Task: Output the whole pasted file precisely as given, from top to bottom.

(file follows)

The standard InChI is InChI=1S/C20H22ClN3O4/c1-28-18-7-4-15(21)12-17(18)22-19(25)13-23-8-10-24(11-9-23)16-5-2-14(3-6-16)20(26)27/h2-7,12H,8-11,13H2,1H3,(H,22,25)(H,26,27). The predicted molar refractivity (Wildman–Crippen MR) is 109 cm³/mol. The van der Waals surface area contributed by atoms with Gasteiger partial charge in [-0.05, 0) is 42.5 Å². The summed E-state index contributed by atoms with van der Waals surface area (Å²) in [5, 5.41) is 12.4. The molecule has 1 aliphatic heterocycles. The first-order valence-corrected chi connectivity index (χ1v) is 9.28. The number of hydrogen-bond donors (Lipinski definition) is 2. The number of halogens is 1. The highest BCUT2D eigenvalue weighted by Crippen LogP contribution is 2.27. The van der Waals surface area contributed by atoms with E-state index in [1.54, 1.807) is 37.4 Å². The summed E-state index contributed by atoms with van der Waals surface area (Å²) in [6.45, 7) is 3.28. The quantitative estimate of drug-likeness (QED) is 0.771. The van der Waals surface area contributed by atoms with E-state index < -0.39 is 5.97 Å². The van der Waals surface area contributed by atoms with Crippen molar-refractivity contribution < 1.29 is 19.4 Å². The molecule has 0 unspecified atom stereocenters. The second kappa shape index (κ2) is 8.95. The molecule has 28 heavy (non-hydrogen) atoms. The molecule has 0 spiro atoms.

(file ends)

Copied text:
The standard InChI is InChI=1S/C20H22ClN3O4/c1-28-18-7-4-15(21)12-17(18)22-19(25)13-23-8-10-24(11-9-23)16-5-2-14(3-6-16)20(26)27/h2-7,12H,8-11,13H2,1H3,(H,22,25)(H,26,27). The predicted molar refractivity (Wildman–Crippen MR) is 109 cm³/mol. The van der Waals surface area contributed by atoms with Gasteiger partial charge in [-0.05, 0) is 42.5 Å². The summed E-state index contributed by atoms with van der Waals surface area (Å²) in [5, 5.41) is 12.4. The molecule has 1 aliphatic heterocycles. The first-order valence-corrected chi connectivity index (χ1v) is 9.28. The number of hydrogen-bond donors (Lipinski definition) is 2. The number of halogens is 1. The highest BCUT2D eigenvalue weighted by Crippen LogP contribution is 2.27. The van der Waals surface area contributed by atoms with E-state index in [1.54, 1.807) is 37.4 Å². The summed E-state index contributed by atoms with van der Waals surface area (Å²) in [6.45, 7) is 3.28. The quantitative estimate of drug-likeness (QED) is 0.771. The van der Waals surface area contributed by atoms with E-state index < -0.39 is 5.97 Å². The van der Waals surface area contributed by atoms with Crippen molar-refractivity contribution < 1.29 is 19.4 Å². The molecule has 0 unspecified atom stereocenters. The second kappa shape index (κ2) is 8.95. The molecule has 28 heavy (non-hydrogen) atoms. The molecule has 0 spiro atoms.